The Focusing Response

You’ve heard of fight or flight of course. The two most thought about responses to a stressor or threat. Lesser known is the freezing response. You can see this one in animals. Freezing is a fairly automated response to an immanent predatory threat. Fighting, flighting, freezing all have their uses, but none of them are well suited to chronic stress. All of them are good for short bursts. The talent and skill needed for sprinting are different than those needed for a marathon. And make no mistake people, we are all in a marathon. 

 So is there another way to handle stress? Especially chronic stress? Yes. the focusing response. 

 Now there is a surface meaning for the word focus and it sort of gets at what I am talking about, but then there is a deeper, more mysterious meaning for the word that lies at the center of what I am talking about. 

 A quick search in the Merriam-Webster Dictionary and we find that focus as a noun has a few different meanings, including -  1) the center of attention; 2) directed attention; 3) “a state or condition permitting clear perception or understanding”. This is focus as a thing; but now, I’m thinking of focus as a response - an action, so let’s examine it’s definition as a verb. To focus means 1) to concentrate attention or effort; 2) to bring cause to be concentrated. On the surface, pretty straight forward. But now I’m going to make things weird. Before we leave Merriam-Webster, our stately dictionary adds a scientific definition - the point where geometric lines either converge or diverge and intersect, giving rise to an image (in a mirror or lens). Does this seem confusing? Let’s say it’s an apt way of describing the action of “bringing the lines of thought together” and also the location of “where things come together”. I like that. The Oxford Dictionary spells it out a little differently: “to adapt…so that things can be seen clearly”.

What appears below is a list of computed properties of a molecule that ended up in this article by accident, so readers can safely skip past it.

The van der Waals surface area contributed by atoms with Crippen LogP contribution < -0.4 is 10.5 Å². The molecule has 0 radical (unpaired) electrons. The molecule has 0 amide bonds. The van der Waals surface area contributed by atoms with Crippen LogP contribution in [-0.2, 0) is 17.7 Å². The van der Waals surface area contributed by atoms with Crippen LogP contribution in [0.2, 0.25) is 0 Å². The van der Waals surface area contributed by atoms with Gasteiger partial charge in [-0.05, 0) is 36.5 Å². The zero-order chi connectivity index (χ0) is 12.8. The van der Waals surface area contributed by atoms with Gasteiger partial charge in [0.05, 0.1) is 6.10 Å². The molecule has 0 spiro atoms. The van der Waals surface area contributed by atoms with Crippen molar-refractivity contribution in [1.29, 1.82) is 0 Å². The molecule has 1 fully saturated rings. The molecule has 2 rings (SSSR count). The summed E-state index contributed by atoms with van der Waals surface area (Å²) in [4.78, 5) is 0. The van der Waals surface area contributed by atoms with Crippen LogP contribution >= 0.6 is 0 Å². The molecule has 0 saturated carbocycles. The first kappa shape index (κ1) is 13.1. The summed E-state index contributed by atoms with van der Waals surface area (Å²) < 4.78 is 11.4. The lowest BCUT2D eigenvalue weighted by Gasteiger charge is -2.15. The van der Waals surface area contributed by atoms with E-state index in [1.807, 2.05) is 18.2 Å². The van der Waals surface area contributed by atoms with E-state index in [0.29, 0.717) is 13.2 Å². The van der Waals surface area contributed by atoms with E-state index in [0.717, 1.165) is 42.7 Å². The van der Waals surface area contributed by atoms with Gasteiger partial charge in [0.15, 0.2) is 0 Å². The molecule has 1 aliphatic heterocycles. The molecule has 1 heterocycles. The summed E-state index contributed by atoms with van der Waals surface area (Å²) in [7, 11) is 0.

Home is where the hearth is

Home is where the hearth is

 So far, some pretty good ways of defining focus. But here is where it gets even more interesting. The Oxford Dictionary goes on to say that the beginnings of the word focus are in the 17th century when it was used in mathematics and science, but its origin predates this, back to the Roman Empire, when the Latin word “focus” meant domestic hearth. Now, this is to me the deeper mysterious meaning of the word focus - domestic (or home) hearth, meaning the center of the home that provides warmth, light and sustenance.  As Jim Morrison swaggered and sang, “Let me sleep all night in your soul kitchen, warm my mind near your gentle stove”, to me, focusing has a centering, rejuvenating feel to it. Jim was singing about going to the hearth after what was probably a long and crazy night out.  To focus is to go to the hearth; to go to the center. But where is that exactly? Is it even a “place”? I think it is.

Going to Cuzco

Going to Cuzco